Africa Elections Calendar: August Is Voters ‘Super Month’

Written by Kevin Mwanza

Africa has had a busy elections calendar in 2016. The year opened with a mixed bag of dramatic elections and referendum in the first quarter of the year.

So far this year, the continent has had about four elections – a general election in Uganda in February, a presidential election in Congo Brazzaville and a parliamentary election in Cape Verde in March, and a presidential run-off in Comoros in April, Daily Nation reported.

There has since been a haitus in Africa’s voting calendar that gave the continent a whiff of fresh air to refocus on socio-economic and security matters before the beginning of another polling season.

August is now shaping up to be the ‘super month’ for elections on the continent with at least five elections scheduled to take place.

South Africa opened voting on local elections on Aug. 3, in what is seen as a test to President Jacob Zuma and the ruling party, the African National Congress (ANC), grip on the continent’s most industrialized country.

The ANC, which led the fight against white minority rule, is under pressure from two parties – the Democratic Alliance and the Economic Freedom Fighters, who are competing in their first local elections under firebrand leader Julius Malema, BBC News reported.

Another Southern Africa country, Zambia, is also set to go to the polls on Aug. 11. The election is shaping up to be one of the most controversial and has raised questions from the international community about the credibility of the process.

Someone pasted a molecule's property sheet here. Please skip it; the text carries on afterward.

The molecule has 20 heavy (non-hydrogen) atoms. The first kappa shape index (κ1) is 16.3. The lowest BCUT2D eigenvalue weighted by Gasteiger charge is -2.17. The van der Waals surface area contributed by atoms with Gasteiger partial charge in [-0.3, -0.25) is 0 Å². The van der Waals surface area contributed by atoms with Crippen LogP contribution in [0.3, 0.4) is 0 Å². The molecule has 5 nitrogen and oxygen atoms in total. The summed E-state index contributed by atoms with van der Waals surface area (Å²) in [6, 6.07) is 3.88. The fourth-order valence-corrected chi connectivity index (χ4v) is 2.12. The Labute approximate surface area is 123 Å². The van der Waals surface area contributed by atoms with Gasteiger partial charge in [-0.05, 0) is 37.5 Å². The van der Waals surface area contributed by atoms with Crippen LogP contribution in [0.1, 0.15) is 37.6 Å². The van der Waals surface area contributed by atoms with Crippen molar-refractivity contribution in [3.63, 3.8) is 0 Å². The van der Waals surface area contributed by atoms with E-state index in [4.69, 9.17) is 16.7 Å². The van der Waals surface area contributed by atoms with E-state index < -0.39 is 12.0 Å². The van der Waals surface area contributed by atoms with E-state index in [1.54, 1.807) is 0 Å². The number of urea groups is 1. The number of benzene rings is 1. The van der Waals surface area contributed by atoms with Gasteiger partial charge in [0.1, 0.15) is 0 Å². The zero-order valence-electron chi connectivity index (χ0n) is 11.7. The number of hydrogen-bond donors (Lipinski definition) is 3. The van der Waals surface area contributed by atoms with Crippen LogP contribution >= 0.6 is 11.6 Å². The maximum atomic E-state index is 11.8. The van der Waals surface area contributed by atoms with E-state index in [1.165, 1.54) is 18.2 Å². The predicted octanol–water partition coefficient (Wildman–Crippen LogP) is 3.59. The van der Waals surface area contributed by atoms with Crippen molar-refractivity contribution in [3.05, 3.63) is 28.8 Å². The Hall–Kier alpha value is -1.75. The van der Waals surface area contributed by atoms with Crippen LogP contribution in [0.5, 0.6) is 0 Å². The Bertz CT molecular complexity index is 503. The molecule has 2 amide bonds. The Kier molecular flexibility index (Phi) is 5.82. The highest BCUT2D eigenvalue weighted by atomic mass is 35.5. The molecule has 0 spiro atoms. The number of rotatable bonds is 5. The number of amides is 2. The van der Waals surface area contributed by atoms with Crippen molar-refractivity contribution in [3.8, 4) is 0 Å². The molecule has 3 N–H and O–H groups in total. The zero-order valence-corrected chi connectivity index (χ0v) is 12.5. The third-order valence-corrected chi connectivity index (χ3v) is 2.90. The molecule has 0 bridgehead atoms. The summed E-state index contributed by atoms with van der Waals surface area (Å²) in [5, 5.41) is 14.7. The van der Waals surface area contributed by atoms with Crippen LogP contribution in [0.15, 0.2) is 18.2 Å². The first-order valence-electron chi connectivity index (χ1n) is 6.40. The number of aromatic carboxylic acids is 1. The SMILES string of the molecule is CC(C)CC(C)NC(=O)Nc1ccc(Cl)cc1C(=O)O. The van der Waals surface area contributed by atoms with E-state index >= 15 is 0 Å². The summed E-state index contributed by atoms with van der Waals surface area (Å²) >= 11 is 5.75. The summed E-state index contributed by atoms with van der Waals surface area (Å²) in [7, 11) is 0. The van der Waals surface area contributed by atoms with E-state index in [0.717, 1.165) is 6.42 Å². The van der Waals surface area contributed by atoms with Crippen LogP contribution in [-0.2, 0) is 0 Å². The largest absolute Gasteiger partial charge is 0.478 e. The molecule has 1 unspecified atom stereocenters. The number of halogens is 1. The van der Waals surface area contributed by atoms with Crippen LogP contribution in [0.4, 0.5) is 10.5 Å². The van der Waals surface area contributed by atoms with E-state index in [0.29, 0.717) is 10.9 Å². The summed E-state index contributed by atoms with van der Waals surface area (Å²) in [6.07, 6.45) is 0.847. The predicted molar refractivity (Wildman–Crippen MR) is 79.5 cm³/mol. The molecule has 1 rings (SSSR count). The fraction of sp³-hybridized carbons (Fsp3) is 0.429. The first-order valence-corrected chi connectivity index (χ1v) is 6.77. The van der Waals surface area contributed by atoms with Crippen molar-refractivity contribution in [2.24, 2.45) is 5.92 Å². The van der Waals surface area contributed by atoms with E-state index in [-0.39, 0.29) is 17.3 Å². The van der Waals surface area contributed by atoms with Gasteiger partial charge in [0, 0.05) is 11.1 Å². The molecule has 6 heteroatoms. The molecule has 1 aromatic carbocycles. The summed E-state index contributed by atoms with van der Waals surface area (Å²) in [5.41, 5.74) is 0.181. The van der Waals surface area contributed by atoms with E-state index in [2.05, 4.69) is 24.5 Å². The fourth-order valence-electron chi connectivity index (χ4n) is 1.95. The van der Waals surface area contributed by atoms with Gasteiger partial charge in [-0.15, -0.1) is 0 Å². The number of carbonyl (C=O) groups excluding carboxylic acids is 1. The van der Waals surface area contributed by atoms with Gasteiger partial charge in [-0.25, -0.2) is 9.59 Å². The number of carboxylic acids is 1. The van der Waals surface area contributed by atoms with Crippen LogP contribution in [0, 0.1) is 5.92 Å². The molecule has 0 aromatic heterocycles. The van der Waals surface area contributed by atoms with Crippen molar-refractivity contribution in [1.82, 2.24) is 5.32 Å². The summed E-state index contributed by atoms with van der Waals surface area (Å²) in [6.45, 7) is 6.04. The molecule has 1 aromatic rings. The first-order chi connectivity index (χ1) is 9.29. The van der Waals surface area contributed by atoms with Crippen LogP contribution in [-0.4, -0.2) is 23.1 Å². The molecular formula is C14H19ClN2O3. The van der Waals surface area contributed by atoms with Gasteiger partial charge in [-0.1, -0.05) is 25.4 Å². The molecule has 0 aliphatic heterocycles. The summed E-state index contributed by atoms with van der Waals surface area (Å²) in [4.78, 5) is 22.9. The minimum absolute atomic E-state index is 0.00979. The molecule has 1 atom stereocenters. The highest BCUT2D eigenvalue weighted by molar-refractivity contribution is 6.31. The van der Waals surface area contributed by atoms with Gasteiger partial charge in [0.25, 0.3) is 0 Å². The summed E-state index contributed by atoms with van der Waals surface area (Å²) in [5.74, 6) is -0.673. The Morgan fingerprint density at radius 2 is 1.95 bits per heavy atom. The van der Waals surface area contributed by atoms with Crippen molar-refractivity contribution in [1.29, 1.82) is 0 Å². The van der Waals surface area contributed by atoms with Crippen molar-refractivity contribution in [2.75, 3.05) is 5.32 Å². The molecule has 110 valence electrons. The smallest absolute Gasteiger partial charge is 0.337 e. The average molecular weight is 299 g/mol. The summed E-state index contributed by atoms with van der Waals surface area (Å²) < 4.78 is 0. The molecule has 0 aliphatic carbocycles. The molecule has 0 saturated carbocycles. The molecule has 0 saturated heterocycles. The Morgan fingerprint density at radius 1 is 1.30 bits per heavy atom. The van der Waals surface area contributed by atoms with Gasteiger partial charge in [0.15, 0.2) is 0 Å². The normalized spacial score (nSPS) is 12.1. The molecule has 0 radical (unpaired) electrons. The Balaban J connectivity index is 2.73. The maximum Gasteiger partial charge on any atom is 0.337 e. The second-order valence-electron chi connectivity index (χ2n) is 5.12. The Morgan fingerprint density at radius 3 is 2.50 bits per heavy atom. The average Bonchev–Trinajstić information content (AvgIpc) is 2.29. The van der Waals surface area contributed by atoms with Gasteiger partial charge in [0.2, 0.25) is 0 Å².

Zambia’s President Edgar Lungu, who is leading the ruling Patriotic Front, faces a tough opposition from business friendly Hakainde Hichilema, who has been planting the seed for his re-run as the United Party for National Development  presidential candidate since he lost to Lungu in the special election in 2015.

African elections

August is also expected to see a presidential election in Cape Verde, a tiny West African archipelago that held credible parliamentary polls won by the opposition early this year.

In Gabon, a country with a history of unabashed vote-fixing, the Bongo dynasty is widely expected to retain power during a Aug. 28 election.

Ali Bongo, son of former President Omar Bongo, who ruled Gabon since independence in 1967, is facing tough opposition in the upcoming vote. The opposition are questioning his parentage and eligibility to run for election on grounds that he was adopted from Nigeria in the 1960’s, eNCA reported.

It is not clear if a presidential election set to take place in war-torn Somalia this month will go ahead as planned.

Other elections scheduled to take place before the end of this year include a hotly contested vote in the Democratic Republic of Congo, Ghana and Gambia. A referendum in Ivory Coast to reduce the presidential term is also expected to take before the close of the year.